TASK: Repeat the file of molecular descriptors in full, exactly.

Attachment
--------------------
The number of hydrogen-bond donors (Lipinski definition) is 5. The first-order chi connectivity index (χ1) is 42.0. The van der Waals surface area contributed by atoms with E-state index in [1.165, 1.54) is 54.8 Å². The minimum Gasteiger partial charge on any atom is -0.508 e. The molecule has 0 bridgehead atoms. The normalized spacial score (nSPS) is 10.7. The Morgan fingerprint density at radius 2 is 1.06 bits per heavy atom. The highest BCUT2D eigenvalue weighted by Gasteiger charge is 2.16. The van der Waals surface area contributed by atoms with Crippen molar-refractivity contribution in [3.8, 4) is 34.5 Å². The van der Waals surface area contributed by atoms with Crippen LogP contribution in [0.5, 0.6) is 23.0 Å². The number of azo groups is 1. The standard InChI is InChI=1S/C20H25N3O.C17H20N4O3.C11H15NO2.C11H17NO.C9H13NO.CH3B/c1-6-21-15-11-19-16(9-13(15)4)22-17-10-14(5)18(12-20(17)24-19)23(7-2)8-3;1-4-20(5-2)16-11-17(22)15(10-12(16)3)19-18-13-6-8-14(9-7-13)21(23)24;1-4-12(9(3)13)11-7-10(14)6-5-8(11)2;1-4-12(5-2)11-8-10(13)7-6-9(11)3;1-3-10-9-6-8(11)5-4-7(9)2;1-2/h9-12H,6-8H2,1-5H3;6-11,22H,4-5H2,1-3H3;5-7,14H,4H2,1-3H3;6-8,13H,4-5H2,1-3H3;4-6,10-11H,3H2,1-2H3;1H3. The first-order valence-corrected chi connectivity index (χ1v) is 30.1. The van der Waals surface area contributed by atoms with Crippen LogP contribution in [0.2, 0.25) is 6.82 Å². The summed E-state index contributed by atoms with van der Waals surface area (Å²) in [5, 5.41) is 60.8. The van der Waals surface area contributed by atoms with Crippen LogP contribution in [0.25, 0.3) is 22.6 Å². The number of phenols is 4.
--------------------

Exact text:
The number of hydrogen-bond donors (Lipinski definition) is 5. The first-order chi connectivity index (χ1) is 42.0. The van der Waals surface area contributed by atoms with E-state index in [1.165, 1.54) is 54.8 Å². The minimum Gasteiger partial charge on any atom is -0.508 e. The molecule has 0 bridgehead atoms. The normalized spacial score (nSPS) is 10.7. The Morgan fingerprint density at radius 2 is 1.06 bits per heavy atom. The highest BCUT2D eigenvalue weighted by Gasteiger charge is 2.16. The van der Waals surface area contributed by atoms with Crippen molar-refractivity contribution in [3.8, 4) is 34.5 Å². The van der Waals surface area contributed by atoms with Crippen LogP contribution in [0.5, 0.6) is 23.0 Å². The number of azo groups is 1. The standard InChI is InChI=1S/C20H25N3O.C17H20N4O3.C11H15NO2.C11H17NO.C9H13NO.CH3B/c1-6-21-15-11-19-16(9-13(15)4)22-17-10-14(5)18(12-20(17)24-19)23(7-2)8-3;1-4-20(5-2)16-11-17(22)15(10-12(16)3)19-18-13-6-8-14(9-7-13)21(23)24;1-4-12(9(3)13)11-7-10(14)6-5-8(11)2;1-4-12(5-2)11-8-10(13)7-6-9(11)3;1-3-10-9-6-8(11)5-4-7(9)2;1-2/h9-12H,6-8H2,1-5H3;6-11,22H,4-5H2,1-3H3;5-7,14H,4H2,1-3H3;6-8,13H,4-5H2,1-3H3;4-6,10-11H,3H2,1-2H3;1H3. The first-order valence-corrected chi connectivity index (χ1v) is 30.1. The van der Waals surface area contributed by atoms with Crippen LogP contribution in [0.2, 0.25) is 6.82 Å². The summed E-state index contributed by atoms with van der Waals surface area (Å²) in [5, 5.41) is 60.8. The van der Waals surface area contributed by atoms with Crippen LogP contribution in [0.25, 0.3) is 22.6 Å². The number of phenols is 4.